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While the benefits of chamomile extend well beyond helping maintain a mellow mood, the take home is generally always the same–it’s gently calming nature can be seen in all of the ways that this plant works to help maintain harmony in the body.
Along with being a classic nervous system ally, chamomile is commonly called upon to help maintain digestive and skin health, too. Its bitterness, which can range from slight to strong depending on its preparation, indicates the herb’s ability to promote various digestive secretions that tone and support digestion. This means that, when taken before food, your digestion is all primed and ready to properly breakdown and assimilate the nutrients from your food. Taken after meals, it can provide gentle relief from occasional heartburn and nausea. Chamomile’s aromatic attributes help soothe occasional gas and bloating so that you can enjoy your food even when it’s challenged your digestive system.
Chamomile is traditionally thought of as a cooling herb and one that supports a healthy inflammatory response when used topically. Like other bitter-tasting herbs, it also supports healthy liver function. The combination of these attributes makes it a trusted standby for helping maintain clear, healthy skin. Chamomile hydrosol, for example, works great as facial toner.
Most of us are familiar with the gut-brain relationship at this point. The brain and the digestive system are in constant communication via the vagus nerve and the state of one affects the state of the other. Occasional tension and anxiety can leave your stomach in knots, or a rumbly tummy every so often can leave you feeling like Oscar the Grouch. When keeping the gut-brain connection in mind, we think of chamomile as the perfect balancer because of it’s gentle effect on both the nervous system and digestion. With chamomile’s support, the lines of communication can be kept in healthy harmony.
In learning of this herb’s virtues, there are so many reasons to adore and admire it. If you’ve ever grown chamomile, the time and care it takes to harvest the newly opened flowers provides yet further justification of why it is so special. It takes commitment to gather an appreciable amount of this herb–which makes it hard to be taken for granted despite its widespread use. A daily pilgrimage to harvest in the chamomile patch is a favorite summertime ritual, though one that takes discipline to maintain when life gets busy.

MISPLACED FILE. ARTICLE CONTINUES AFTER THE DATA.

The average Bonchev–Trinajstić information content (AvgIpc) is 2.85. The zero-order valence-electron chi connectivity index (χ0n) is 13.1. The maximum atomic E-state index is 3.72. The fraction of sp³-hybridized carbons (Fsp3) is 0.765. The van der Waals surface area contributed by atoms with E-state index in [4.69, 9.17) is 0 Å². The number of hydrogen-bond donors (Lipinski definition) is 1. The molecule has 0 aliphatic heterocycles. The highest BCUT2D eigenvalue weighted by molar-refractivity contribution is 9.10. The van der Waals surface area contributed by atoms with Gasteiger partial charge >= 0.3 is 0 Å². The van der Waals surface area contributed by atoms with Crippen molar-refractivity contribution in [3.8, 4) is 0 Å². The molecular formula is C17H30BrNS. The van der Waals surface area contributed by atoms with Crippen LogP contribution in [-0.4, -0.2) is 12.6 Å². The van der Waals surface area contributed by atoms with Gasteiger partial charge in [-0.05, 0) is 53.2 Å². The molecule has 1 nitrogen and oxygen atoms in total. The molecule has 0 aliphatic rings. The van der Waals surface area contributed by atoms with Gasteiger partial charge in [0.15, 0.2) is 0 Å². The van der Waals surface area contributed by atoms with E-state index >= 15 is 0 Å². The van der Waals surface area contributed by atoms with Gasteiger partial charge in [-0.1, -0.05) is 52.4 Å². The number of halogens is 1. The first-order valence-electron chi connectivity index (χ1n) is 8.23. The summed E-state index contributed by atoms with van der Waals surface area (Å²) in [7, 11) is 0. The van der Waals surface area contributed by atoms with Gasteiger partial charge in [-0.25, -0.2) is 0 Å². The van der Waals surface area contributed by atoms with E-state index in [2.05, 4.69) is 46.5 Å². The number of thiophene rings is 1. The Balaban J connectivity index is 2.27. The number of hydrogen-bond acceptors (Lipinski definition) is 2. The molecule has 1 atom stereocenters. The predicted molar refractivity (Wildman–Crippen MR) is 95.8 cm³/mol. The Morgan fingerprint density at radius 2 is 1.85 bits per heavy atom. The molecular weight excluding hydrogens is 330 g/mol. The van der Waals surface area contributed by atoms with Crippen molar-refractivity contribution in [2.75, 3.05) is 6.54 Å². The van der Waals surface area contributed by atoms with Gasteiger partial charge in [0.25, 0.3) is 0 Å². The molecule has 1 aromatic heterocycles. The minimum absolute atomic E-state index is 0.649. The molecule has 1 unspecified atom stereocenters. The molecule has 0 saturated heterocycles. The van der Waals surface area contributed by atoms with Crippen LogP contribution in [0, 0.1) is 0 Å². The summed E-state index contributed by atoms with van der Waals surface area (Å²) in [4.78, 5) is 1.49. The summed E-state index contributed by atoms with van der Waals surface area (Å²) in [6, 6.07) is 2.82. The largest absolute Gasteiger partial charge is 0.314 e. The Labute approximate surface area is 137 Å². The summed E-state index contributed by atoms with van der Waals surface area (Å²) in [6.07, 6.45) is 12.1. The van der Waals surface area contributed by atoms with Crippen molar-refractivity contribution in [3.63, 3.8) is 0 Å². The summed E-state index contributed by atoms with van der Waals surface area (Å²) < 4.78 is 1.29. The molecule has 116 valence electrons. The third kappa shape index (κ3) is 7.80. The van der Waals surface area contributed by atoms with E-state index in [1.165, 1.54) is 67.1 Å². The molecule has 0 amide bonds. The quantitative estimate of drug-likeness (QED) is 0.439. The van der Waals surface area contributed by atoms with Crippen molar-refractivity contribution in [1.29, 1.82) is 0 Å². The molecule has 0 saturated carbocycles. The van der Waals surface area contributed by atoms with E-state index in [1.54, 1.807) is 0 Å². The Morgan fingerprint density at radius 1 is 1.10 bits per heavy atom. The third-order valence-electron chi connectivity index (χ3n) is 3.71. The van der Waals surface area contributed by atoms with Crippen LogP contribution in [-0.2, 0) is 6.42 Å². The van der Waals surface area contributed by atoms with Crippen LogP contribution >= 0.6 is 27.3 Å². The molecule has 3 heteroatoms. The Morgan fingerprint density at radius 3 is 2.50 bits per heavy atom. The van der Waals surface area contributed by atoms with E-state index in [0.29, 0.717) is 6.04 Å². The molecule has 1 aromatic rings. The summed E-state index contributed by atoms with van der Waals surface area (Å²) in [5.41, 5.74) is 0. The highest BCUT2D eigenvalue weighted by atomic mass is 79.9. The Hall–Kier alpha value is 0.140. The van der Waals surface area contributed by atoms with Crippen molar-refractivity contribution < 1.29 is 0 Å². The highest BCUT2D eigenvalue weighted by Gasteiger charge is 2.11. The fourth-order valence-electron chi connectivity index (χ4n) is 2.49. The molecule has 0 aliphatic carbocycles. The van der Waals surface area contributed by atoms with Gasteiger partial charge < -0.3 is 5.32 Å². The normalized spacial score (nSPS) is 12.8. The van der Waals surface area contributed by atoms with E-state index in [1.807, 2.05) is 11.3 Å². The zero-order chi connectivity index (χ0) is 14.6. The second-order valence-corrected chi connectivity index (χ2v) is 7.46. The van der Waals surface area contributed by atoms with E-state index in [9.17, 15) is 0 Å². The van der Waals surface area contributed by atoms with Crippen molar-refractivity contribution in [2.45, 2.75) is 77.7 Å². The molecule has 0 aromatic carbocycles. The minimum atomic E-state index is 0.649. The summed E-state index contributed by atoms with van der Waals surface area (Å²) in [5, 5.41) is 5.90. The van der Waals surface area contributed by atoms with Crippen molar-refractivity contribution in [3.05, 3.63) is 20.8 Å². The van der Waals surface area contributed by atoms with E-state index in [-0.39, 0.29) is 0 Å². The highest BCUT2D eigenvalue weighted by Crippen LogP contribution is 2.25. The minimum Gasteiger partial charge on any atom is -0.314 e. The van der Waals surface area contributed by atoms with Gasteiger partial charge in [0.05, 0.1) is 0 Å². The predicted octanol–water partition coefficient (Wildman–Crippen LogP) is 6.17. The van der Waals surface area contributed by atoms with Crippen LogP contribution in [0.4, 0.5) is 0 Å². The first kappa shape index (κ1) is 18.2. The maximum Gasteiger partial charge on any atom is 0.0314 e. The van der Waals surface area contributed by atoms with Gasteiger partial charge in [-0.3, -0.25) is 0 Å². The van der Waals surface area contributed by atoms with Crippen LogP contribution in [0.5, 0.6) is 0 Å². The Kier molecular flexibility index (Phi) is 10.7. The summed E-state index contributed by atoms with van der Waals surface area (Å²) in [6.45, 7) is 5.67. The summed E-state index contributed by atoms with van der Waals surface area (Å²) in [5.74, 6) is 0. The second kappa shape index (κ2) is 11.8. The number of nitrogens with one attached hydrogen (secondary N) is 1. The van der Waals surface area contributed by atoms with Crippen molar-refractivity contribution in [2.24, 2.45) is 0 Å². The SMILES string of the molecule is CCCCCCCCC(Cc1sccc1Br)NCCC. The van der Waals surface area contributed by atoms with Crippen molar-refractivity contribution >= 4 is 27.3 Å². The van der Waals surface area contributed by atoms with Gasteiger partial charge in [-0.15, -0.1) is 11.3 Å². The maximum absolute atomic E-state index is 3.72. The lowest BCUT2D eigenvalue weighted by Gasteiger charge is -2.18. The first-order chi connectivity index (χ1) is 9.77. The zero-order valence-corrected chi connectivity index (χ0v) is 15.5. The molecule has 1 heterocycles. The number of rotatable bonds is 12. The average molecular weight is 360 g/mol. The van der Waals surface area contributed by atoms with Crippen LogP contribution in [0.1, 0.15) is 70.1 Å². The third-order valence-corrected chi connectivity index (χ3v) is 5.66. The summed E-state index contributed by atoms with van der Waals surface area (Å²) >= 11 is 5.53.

We hope you have as much fun making and using these tiny flower concoctions as we do!
Infused oils are a great way to make use of your favorite herbs in a topical application. Topically, chamomile is incredibly soothing to the skin and indicated for red, irritated skin issues. It’s great in an all purpose salve, or alone. The oil is also wonderful rubbed into children’s feet before bedtime to help them unwind and prepare for restful slumber. This oil’s sweet, comforting scent is so pleasing that you may be tempted to use it as a perfume!
Makes 1 quart of dried, loose tea
With a mix of anti-inflammatory, carminative and toning herbs, this blend is just the thing to support a chronically unhappy belly. Drink 2-4 cups daily for best results.
Combine all herbs and store in a clean, dry quart jar in a dark place. Two prepare tea, use 1 Tbsp tea mixture for every cup of water. Pour hot water over the herbs, cover and steep for at least 10 minutes before straining. Longer brews will extract more constituents from the herbs but will result in a more bitter and less aromatic tea. May be served hot or iced.
Have you noticed a difference between German and Roman chamomile, or can they be used interchangeably?
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August 22, 2016
Thanks for the comment! German and Roman Chamomile can be used somewhat interchangeably. There is a difference—in growing habits, German is more tender, a self-seeding annual, and doesn’t like trampling. Roman is perennial, hardy groundcover, takes a lot of abuse. This is reflected in the flavor profile: German is more delicate, floral and buttery, while Roman has a stronger “green apple” smell and more astringency. Both are relatively bitter, especially when brewed for a long time.